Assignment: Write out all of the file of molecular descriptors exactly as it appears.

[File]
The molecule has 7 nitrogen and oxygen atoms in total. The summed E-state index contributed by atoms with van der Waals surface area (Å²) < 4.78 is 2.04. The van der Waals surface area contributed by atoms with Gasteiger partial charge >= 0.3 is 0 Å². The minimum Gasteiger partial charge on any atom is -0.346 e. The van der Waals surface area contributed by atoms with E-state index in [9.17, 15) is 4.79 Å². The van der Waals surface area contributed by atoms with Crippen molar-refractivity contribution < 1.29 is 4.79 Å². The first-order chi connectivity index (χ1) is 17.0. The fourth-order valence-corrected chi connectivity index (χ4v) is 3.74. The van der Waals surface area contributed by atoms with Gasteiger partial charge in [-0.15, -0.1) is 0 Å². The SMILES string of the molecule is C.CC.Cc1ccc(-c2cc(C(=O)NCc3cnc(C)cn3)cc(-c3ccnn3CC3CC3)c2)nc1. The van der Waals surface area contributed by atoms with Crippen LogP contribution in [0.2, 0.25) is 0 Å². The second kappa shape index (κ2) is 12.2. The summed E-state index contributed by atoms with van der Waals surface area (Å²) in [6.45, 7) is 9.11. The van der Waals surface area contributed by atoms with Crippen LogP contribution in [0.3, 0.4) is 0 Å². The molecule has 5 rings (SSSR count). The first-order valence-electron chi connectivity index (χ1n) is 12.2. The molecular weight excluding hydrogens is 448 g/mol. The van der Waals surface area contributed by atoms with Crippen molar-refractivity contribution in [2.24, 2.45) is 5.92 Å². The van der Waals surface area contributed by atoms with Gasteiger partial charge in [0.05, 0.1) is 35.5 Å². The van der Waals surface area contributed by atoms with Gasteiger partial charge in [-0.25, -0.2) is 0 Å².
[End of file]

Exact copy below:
The molecule has 7 nitrogen and oxygen atoms in total. The summed E-state index contributed by atoms with van der Waals surface area (Å²) < 4.78 is 2.04. The van der Waals surface area contributed by atoms with Gasteiger partial charge >= 0.3 is 0 Å². The minimum Gasteiger partial charge on any atom is -0.346 e. The van der Waals surface area contributed by atoms with E-state index in [9.17, 15) is 4.79 Å². The van der Waals surface area contributed by atoms with Crippen molar-refractivity contribution < 1.29 is 4.79 Å². The first-order chi connectivity index (χ1) is 17.0. The fourth-order valence-corrected chi connectivity index (χ4v) is 3.74. The van der Waals surface area contributed by atoms with Gasteiger partial charge in [-0.15, -0.1) is 0 Å². The SMILES string of the molecule is C.CC.Cc1ccc(-c2cc(C(=O)NCc3cnc(C)cn3)cc(-c3ccnn3CC3CC3)c2)nc1. The van der Waals surface area contributed by atoms with Crippen LogP contribution in [0.2, 0.25) is 0 Å². The second kappa shape index (κ2) is 12.2. The summed E-state index contributed by atoms with van der Waals surface area (Å²) in [6.45, 7) is 9.11. The van der Waals surface area contributed by atoms with Crippen LogP contribution in [0.3, 0.4) is 0 Å². The molecule has 5 rings (SSSR count). The first-order valence-electron chi connectivity index (χ1n) is 12.2. The molecular weight excluding hydrogens is 448 g/mol. The van der Waals surface area contributed by atoms with Crippen molar-refractivity contribution in [2.24, 2.45) is 5.92 Å². The van der Waals surface area contributed by atoms with Gasteiger partial charge in [0.05, 0.1) is 35.5 Å². The van der Waals surface area contributed by atoms with Gasteiger partial charge in [-0.25, -0.2) is 0 Å².